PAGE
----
"Electrocution" from a 12 Volt DC source would be extremely unlikely
In worst-case situations, it could happen.
Full copy of standard ECMA287 - Safety of electronic equipment
Touch current comparison data paper - P Perkins
NIOSH - worker deaths by electrocution
Accounts of two deaths by electrocution. One at 12V. One at 24V. Note that BOTH these are unsupported hearsay reports and actual cause of death may not have been electrocution.
Table 1. Estimated Effects of 60 Hz AC Currents
||Maximum current an average man can grasp and "let go"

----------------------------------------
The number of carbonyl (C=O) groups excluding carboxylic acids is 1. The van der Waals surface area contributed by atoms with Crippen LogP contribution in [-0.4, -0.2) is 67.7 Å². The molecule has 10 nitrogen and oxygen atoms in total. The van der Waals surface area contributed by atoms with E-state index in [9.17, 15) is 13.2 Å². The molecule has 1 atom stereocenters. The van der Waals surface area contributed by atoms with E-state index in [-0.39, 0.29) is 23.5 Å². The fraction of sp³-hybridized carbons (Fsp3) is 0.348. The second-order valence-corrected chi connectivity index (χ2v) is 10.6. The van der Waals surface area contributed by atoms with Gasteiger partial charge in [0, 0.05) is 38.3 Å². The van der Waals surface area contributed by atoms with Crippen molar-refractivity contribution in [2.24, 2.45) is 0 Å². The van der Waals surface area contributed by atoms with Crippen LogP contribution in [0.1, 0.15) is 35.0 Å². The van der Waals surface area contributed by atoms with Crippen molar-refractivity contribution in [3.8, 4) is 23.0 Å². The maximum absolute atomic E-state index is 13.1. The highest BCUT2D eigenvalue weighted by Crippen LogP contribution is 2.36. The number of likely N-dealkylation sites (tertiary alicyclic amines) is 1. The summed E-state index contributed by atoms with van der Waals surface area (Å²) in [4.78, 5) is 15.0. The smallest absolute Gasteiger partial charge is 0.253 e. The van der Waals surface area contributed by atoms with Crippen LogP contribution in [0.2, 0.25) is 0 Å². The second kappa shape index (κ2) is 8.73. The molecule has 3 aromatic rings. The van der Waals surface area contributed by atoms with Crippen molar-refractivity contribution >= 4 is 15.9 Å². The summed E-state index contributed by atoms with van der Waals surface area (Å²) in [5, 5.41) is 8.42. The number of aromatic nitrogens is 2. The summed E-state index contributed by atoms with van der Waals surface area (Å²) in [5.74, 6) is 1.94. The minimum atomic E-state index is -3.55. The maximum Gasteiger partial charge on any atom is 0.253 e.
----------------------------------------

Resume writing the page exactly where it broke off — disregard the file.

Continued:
||Paralysis of respiratory muscles
||Ventricular fibrillation threshold
||Cardiac standstill and internal organ damage
||Common fuse or breaker opens circuit*
- Contact with 20 milliamps of current can be fatal.
As a frame of reference, a common household circuit breaker may be rated at 15, 20, or 30 amps.
Interestingly - this answer has 2 downvotes* - which is interesting considering the undoubted truth it tells. Maybe the downvoters and anyone who doesn't think it is a good answer would like to tell me why? The aim is to be balanced and objective, and as factual as possible. If it falls short, please advise.
- And a 3rd on August 11 2022